4. Business Analyst: Business Analysts help organizations to understand and solve complex business problems. They gather data, analyze it, and recommend solutions to improve efficiency and profitability.
  5. UX/UI Designer: UX/UI Designers create user-centered digital experiences that are both aesthetically pleasing and functional. They work to make sure that websites, applications, and products are user-friendly and accessible to everyone.
  6. Recruiter: Recruiters help organizations to find the best talent for their open positions. They use a variety of sourcing methods, such as job fairs, online job boards, and social media, to attract candidates and build relationships with them.
  7. Instructional Coach: Instructional Coaches support teachers in their professional development and help them to effectively integrate technology into the classroom.
  8. Customer Success Manager: Customer Success Managers are responsible for ensuring that customers are satisfied with the products or services they receive. They work to build strong relationships with customers and help them to achieve their goals.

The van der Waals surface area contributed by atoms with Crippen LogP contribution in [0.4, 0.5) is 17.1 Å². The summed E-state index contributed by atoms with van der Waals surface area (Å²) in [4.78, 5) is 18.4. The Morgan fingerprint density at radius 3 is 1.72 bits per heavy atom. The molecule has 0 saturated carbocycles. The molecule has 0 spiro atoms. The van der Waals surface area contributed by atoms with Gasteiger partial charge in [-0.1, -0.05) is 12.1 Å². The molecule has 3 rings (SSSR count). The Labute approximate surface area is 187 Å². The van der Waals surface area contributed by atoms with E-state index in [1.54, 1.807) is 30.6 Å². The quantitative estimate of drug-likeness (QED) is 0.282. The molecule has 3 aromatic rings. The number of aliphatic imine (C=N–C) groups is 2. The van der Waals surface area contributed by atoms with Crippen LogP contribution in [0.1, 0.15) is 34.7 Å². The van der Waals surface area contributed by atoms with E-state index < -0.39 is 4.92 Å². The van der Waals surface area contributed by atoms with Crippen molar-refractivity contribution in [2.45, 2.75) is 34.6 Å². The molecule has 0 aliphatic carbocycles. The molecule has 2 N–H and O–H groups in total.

9. Corporate Trainer: Corporate Trainers design and deliver training programs that help employees to improve their skills and knowledge. They use a variety of instructional methods, such as classroom-based training, online learning, and hands-on activities.
  10. Sales Representative: Sales Representatives are responsible for selling products or services to potential customers. They use a variety of techniques, such as cold calling, networking, and presentations, to build relationships with customers and close deals.
  11. Learning Designer: Learning Designers use a variety of instructional design techniques to create engaging and effective learning experiences. They work to ensure that learners are motivated and have the necessary skills to succeed.
  12. Program Manager: Program Managers are responsible for managing multiple projects and ensuring that they are completed on time and within budget. They work closely with project managers and stakeholders to ensure that everyone is working towards the same goal.
  13. Program Coordinator: Program Coordinators provide administrative support to program managers and help to keep programs running smoothly. They are responsible for scheduling meetings, tracking budgets, and communicating with stakeholders.
  14. Program Analyst: Program Analysts help organizations to evaluate the effectiveness of programs and make recommendations for improvement. They gather data, analyze it, and provide recommendations to program managers.